Michigan eventually gave in to Georgia Tech’s demands and benched Ward, setting off a wave of protests across the campus. The Wolverines won the game, 9-2, but it was their only win in a miserable season. The Georgia Tech incident destroyed the team’s morale as the Wolverines finished with a 1-7 record – the worst record in school history.
The incident remains the only time in Michigan’s proud history that an athlete was benched because of his race.
Willis Ward’s story had been largely lost to history, but it came to light again in 2011, when “Black and Blue” was released. Since then, the documentary has been seen by thousands of people at screenings around the country – primarily by Michigan alumni and fans. The film has also gotten widespread attention on TV, radio and in newspapers across the state, and Kruger and Moorehouse recently penned an op-ed piece on the event that ran in the Detroit News.
The documentary will also be airing on statewide TV on Oct. 21 (WGVU is airing at 7:30pm) this year.
In March, Kruger and Moorehouse spoke before the University of Michigan Board of Regents, urging them to honor Ward in some way. The Regents agreed, instructing Athletic Director David Brandon to come up with a suitable way to honor him. As of yet, though, no announcement has been made by U-M as to how or if they intend to honor Willis Ward.
Kruger and Moorehouse said it makes sense to honor Ward at the Michigan State game on Oct. 20 for the following reasons:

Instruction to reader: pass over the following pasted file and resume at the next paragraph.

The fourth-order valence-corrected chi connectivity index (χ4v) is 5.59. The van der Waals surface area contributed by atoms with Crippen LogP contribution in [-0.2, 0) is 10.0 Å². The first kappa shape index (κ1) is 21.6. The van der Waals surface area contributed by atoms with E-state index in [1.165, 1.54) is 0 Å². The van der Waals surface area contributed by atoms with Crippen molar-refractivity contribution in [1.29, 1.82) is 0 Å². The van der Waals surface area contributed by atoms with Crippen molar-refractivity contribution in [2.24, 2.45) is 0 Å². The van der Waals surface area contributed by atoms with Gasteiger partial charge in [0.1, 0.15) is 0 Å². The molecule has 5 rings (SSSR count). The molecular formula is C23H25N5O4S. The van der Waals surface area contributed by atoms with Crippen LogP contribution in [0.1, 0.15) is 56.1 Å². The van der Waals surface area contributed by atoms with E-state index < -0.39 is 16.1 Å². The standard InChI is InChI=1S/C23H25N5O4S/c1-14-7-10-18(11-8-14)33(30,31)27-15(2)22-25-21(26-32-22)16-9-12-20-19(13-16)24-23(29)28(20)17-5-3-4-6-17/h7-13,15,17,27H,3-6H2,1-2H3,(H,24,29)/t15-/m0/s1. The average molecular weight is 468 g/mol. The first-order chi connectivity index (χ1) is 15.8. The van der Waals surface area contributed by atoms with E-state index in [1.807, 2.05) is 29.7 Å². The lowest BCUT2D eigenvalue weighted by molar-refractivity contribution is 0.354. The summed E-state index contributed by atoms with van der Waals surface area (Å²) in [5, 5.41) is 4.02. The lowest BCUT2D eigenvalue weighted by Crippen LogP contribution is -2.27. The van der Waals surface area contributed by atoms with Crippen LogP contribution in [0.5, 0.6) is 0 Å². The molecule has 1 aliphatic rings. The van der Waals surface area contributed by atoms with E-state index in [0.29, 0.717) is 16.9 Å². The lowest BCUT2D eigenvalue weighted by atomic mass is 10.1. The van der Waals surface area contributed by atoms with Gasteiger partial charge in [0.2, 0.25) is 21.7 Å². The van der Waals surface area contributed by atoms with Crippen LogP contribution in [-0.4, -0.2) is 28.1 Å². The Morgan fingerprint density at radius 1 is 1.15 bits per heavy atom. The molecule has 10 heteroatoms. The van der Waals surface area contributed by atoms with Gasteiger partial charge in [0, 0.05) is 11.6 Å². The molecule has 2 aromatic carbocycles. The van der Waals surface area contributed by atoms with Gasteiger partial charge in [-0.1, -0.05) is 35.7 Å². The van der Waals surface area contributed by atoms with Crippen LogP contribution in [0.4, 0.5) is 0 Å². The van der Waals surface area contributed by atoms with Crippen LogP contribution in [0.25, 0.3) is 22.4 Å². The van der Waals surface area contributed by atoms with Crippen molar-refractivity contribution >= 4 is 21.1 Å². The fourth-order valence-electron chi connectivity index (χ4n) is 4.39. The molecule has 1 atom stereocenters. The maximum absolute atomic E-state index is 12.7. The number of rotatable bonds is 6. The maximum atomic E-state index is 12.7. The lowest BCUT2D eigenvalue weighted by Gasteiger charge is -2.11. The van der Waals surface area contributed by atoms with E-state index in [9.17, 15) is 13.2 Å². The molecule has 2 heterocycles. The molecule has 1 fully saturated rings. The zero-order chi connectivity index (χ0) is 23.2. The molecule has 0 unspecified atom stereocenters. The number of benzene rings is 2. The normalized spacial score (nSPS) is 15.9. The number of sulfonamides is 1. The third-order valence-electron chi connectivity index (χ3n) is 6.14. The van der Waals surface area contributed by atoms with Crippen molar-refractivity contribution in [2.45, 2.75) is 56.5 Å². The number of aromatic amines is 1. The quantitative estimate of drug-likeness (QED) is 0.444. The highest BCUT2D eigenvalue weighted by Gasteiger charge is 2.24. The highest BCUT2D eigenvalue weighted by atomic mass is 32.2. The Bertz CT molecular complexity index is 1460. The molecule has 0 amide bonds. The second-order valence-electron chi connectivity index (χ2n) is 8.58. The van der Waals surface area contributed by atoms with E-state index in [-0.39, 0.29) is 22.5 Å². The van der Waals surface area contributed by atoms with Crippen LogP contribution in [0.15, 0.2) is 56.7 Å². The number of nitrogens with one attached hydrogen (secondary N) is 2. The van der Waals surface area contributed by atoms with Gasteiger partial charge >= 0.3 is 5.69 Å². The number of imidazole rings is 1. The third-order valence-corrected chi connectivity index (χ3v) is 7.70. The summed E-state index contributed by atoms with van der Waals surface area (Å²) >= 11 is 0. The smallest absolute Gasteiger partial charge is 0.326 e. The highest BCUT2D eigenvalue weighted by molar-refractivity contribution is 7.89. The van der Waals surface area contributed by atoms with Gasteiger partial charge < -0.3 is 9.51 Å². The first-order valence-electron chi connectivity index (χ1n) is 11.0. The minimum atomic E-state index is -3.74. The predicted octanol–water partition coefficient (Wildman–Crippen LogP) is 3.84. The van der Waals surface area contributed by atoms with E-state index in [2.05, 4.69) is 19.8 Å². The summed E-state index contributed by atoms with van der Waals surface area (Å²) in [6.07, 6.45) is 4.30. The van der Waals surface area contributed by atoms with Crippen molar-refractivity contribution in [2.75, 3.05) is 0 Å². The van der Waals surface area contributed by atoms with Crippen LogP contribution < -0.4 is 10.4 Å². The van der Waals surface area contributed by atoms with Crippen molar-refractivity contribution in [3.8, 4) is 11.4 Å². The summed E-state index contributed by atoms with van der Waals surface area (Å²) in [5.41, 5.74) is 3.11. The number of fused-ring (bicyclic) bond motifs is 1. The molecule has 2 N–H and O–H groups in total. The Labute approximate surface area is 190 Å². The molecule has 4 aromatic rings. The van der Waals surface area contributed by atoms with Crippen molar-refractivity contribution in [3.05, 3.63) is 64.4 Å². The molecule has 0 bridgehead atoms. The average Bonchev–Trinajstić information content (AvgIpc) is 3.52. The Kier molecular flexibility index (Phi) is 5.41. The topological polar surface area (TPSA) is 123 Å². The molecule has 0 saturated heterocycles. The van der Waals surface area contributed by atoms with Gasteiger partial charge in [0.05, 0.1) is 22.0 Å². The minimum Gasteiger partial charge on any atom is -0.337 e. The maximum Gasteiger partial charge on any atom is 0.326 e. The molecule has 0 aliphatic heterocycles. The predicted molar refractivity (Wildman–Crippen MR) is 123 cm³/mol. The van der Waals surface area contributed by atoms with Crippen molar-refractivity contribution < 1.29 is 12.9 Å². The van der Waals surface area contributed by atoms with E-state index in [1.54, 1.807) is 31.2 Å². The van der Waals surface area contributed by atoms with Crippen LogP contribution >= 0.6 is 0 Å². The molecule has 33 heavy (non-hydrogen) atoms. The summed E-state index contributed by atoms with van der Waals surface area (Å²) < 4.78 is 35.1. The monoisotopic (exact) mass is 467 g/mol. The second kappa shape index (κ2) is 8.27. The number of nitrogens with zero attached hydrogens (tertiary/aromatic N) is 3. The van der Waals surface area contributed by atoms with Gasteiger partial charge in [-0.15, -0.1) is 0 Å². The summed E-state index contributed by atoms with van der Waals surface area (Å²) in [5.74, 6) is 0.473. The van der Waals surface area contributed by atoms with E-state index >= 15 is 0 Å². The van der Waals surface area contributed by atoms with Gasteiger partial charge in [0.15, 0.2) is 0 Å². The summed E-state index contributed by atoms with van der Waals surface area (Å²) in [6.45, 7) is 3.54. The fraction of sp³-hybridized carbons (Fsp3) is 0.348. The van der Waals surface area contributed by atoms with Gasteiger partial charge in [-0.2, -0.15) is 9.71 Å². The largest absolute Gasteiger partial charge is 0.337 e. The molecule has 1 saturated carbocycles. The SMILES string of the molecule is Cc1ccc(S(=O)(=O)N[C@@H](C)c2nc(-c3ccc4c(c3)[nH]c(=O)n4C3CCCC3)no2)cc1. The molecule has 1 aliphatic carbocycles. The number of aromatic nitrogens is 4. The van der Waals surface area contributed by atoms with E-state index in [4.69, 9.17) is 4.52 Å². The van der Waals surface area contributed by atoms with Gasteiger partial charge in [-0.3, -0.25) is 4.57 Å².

• The anniversary of the game – Oct. 20 – actually falls on a home football Saturday this year. It will be another six years before Oct. 20 falls on a Saturday again, and there’s no guarantee that U-M will have a home game on Oct. 20, 2018. It doesn’t make sense to honor Willis Ward on any day other than Oct. 20.
• Apart from anything his alma mater might be doing, Willis Ward will be celebrated and remembered throughout the state on Oct. 20 this year.
• The Michigan Legislature will be declaring Oct. 20, 2012, as “Willis Ward Day” in the State of Michigan. The resolution is being introduced in September by Sen. Tonya Schuitmaker and Rep. Bill Rogers, and is expected to gain unanimous approval.
• The documentary “Black and Blue” will be airing on statewide television on the weekend of Oct. 20. (WGVU is airing at 7:30 October 21). The PBS affiliates in Detroit and Grand Rapids have committed to airing the film that weekend, and it’s expected other PBS stations throughout the state will also pick it up.
• This year is the 100th anniversary of Willis Ward’s birth. He was born on Dec. 28, 1912. Ward passed away in 1983, but what better present for his 100th birthday?
“Everyone around the state will be learning about Willis Ward and talking about Willis Ward on Oct. 20 this year,” Kruger said. “In addition to the documentary airing on TV that weekend, it’s a good bet that every newspaper in the state and maybe even across the country will be running a story that day about the anniversary of the Georgia Tech game. We hope that the one institution that’s at the center of this story – the University of Michigan – agrees that it’s the right time to honor this amazing man.”